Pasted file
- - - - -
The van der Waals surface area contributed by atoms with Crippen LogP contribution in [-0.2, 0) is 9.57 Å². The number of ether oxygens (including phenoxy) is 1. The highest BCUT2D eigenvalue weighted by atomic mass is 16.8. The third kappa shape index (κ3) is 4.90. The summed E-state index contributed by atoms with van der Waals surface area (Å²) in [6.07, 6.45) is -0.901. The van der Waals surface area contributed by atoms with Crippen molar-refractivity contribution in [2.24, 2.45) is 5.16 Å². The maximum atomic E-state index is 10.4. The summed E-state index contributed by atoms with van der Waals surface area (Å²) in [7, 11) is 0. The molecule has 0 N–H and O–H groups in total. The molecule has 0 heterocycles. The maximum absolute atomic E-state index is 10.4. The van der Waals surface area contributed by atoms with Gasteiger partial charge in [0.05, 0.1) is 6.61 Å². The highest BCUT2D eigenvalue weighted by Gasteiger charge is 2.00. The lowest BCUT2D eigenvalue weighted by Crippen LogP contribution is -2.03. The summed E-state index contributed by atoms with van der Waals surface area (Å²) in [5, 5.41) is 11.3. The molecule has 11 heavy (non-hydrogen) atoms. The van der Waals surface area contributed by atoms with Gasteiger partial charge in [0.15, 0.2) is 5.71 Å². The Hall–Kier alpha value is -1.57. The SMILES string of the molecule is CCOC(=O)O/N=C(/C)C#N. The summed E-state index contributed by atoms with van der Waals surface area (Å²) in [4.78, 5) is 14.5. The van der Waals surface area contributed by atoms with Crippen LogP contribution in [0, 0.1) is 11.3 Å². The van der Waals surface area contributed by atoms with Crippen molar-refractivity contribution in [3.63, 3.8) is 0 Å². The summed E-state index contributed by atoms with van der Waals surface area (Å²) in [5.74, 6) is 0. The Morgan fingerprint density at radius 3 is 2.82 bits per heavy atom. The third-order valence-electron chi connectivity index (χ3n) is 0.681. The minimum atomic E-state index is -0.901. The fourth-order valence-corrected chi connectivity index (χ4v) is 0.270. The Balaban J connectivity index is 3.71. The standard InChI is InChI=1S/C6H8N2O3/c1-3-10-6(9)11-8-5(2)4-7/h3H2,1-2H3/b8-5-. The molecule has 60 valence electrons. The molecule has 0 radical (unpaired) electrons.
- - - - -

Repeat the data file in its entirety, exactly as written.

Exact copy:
The van der Waals surface area contributed by atoms with Crippen LogP contribution in [-0.2, 0) is 9.57 Å². The number of ether oxygens (including phenoxy) is 1. The highest BCUT2D eigenvalue weighted by atomic mass is 16.8. The third kappa shape index (κ3) is 4.90. The summed E-state index contributed by atoms with van der Waals surface area (Å²) in [6.07, 6.45) is -0.901. The van der Waals surface area contributed by atoms with Crippen molar-refractivity contribution in [2.24, 2.45) is 5.16 Å². The maximum atomic E-state index is 10.4. The summed E-state index contributed by atoms with van der Waals surface area (Å²) in [7, 11) is 0. The molecule has 0 N–H and O–H groups in total. The molecule has 0 heterocycles. The maximum absolute atomic E-state index is 10.4. The van der Waals surface area contributed by atoms with Gasteiger partial charge in [0.05, 0.1) is 6.61 Å². The highest BCUT2D eigenvalue weighted by Gasteiger charge is 2.00. The lowest BCUT2D eigenvalue weighted by Crippen LogP contribution is -2.03. The summed E-state index contributed by atoms with van der Waals surface area (Å²) in [5, 5.41) is 11.3. The molecule has 11 heavy (non-hydrogen) atoms. The van der Waals surface area contributed by atoms with Gasteiger partial charge in [0.15, 0.2) is 5.71 Å². The Hall–Kier alpha value is -1.57. The SMILES string of the molecule is CCOC(=O)O/N=C(/C)C#N. The summed E-state index contributed by atoms with van der Waals surface area (Å²) in [4.78, 5) is 14.5. The van der Waals surface area contributed by atoms with Crippen LogP contribution in [0, 0.1) is 11.3 Å². The van der Waals surface area contributed by atoms with Crippen molar-refractivity contribution in [3.63, 3.8) is 0 Å². The summed E-state index contributed by atoms with van der Waals surface area (Å²) in [5.74, 6) is 0. The Morgan fingerprint density at radius 3 is 2.82 bits per heavy atom. The third-order valence-electron chi connectivity index (χ3n) is 0.681. The minimum atomic E-state index is -0.901. The fourth-order valence-corrected chi connectivity index (χ4v) is 0.270. The Balaban J connectivity index is 3.71. The standard InChI is InChI=1S/C6H8N2O3/c1-3-10-6(9)11-8-5(2)4-7/h3H2,1-2H3/b8-5-. The molecule has 60 valence electrons. The molecule has 0 radical (unpaired) electrons.